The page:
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Modeling the stability of polygonal patterns of vortices at the poles of Jupiter as revealed by the Juno spacecraft

Li, Cheng and Ingersoll, Andrew P. and Klipfel, Alexandra P. and Brettle, Harriet (2020) Modeling the stability of polygonal patterns of vortices at the poles of Jupiter as revealed by the Juno spacecraft. Proceedings of the National Academy of Sciences of the United States of America, 117 (39). pp. 24082-24087. ISSN 0027-8424. https://resolver.caltech.edu/CaltechAUTHORS:20200911-133135658

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Abstract

From its pole-to-pole orbit, the Juno spacecraft discovered arrays of cyclonic vortices in polygonal patterns around the poles of Jupiter. In the north, there are eight vortices around a central vortex, and in the south there are five. The patterns and the individual vortices that define them have been stable since August 2016. The azimuthal velocity profile vs. radius has been measured, but vertical structure is unknown. Here, we ask, what repulsive mechanism prevents the vortices from merging, given that cyclones drift poleward in atmospheres of rotating planets like Earth? What atmospheric properties distinguish Jupiter from Saturn, which has only one cyclone at each pole? We model the vortices using the shallow water equations, which describe a single layer of fluid that moves horizontally and has a free surface that moves up and down in response to fluid convergence and divergence. We find that the stability of the pattern depends mostly on shielding—an anticyclonic ring around each cyclone, but also on the depth. Too little shielding and small depth lead to merging and loss of the polygonal pattern. Too much shielding causes the cyclonic and anticyclonic parts of the vortices to fly apart. The stable polygons exist in between. Why Jupiter’s vortices occupy this middle range is unknown. The budget—how the vortices appear and disappear—is also unknown, since no changes, except for an intruder that visited the south pole briefly, have occurred at either pole since Juno arrived at Jupiter in 2016.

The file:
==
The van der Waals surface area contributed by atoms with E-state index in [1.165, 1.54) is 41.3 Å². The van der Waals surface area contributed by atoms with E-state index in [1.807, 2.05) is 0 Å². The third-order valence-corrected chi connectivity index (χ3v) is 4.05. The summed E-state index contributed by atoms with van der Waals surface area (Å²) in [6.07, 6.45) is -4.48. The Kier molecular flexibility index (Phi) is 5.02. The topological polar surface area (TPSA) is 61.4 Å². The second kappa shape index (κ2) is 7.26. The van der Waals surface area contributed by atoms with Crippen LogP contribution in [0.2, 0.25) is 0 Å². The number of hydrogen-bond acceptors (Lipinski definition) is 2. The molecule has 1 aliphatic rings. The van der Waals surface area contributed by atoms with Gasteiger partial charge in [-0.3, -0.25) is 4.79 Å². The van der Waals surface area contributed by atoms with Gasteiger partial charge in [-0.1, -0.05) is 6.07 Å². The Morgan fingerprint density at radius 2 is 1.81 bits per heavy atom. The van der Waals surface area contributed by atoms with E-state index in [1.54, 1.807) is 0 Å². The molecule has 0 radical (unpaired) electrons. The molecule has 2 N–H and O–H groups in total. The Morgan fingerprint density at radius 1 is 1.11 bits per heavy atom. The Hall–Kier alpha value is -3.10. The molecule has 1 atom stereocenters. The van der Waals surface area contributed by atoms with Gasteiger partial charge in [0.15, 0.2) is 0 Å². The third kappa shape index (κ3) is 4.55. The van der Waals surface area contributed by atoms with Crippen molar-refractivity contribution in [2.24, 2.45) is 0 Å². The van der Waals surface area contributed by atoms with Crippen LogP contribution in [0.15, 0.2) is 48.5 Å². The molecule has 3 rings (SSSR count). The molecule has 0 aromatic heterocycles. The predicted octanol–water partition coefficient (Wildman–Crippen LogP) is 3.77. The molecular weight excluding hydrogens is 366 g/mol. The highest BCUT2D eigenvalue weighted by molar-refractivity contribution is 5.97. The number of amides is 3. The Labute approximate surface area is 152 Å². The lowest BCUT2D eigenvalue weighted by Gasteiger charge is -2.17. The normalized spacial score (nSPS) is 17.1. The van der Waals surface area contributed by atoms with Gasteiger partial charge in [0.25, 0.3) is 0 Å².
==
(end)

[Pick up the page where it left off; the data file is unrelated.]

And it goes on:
Item Type:Article
Related URLs:
URLURL TypeDescription
https://doi.org/10.1073/pnas.2008440117DOIArticle
https://www.pnas.org/content/suppl/2020/09/01/2008440117.DCSupplementalPublisherSupporting Information
https://github.com/chengcli/2020.JupiterPolarVortexRelated Itemmovies, codes, and data used to generate figures and tables
ORCID:
AuthorORCID
Li, Cheng0000-0002-8280-3119
Ingersoll, Andrew P.0000-0002-2035-9198
Klipfel, Alexandra P.0000-0002-1907-7468
Additional Information:© 2020 The author(s). Published under the PNAS license. Edited by Neta A. Bahcall, Princeton University, Princeton, NJ, and approved August 3, 2020 (received for review April 30, 2020) This research was carried out at the California Institute of Technology under a contract with the National Aeronautics and Space Administration (NASA), Grant/Cooperative Agreement 80NSSC20K0555, and a contract with the Juno mission, which is administered for NASA by the Southwest Research Institute. C.L. was supported by the 51 Peg b Postdoctoral Fellowship sponsored by the Heising-Simons Foundation. Author contributions: C.L. and A.P.I. designed research; A.P.K. performed research and analyzed data; C.L., A.P.I., and H.B. contributed in discussion; and C.L. and A.P.I. wrote the paper. Data Availability. All movies, codes, and data used to generate figures and tables in the paper have been deposited in GitHub (https://github.com/chengcli/2020.JupiterPolarVortex). All study data are included in the article and SI Appendix. The authors declare no competing interest. This article is a PNAS Direct Submission. This article contains supporting information online at https://www.pnas.org/lookup/suppl/doi:10.1073/pnas.2008440117/-/DCSupplemental.
Funders:
Funding AgencyGrant Number
NASA80NSSC20K0555
Heising-Simons Foundation51 Pegasi b Fellowship
Subject Keywords:Jupiter | vortex dynamics | Juno | shallow water model
Issue or Number:39
Record Number:CaltechAUTHORS:20200911-133135658
Persistent URL:https://resolver.caltech.edu/CaltechAUTHORS:20200911-133135658
Official Citation:Modeling the stability of polygonal patterns of vortices at the poles of Jupiter as revealed by the Juno spacecraft. Cheng Li, Andrew P. Ingersoll, Alexandra P. Klipfel, Harriet Brettle. Proceedings of the National Academy of Sciences Sep 2020, 117 (39) 24082-24087; DOI: 10.1073/pnas.2008440117
Usage Policy:No commercial reproduction, distribution, display or performance rights in this work are provided.
ID Code:105339
Collection:CaltechAUTHORS
Deposited By: George Porter
Deposited On:14 Sep 2020 14:40
Last Modified:30 Sep 2020 17:11

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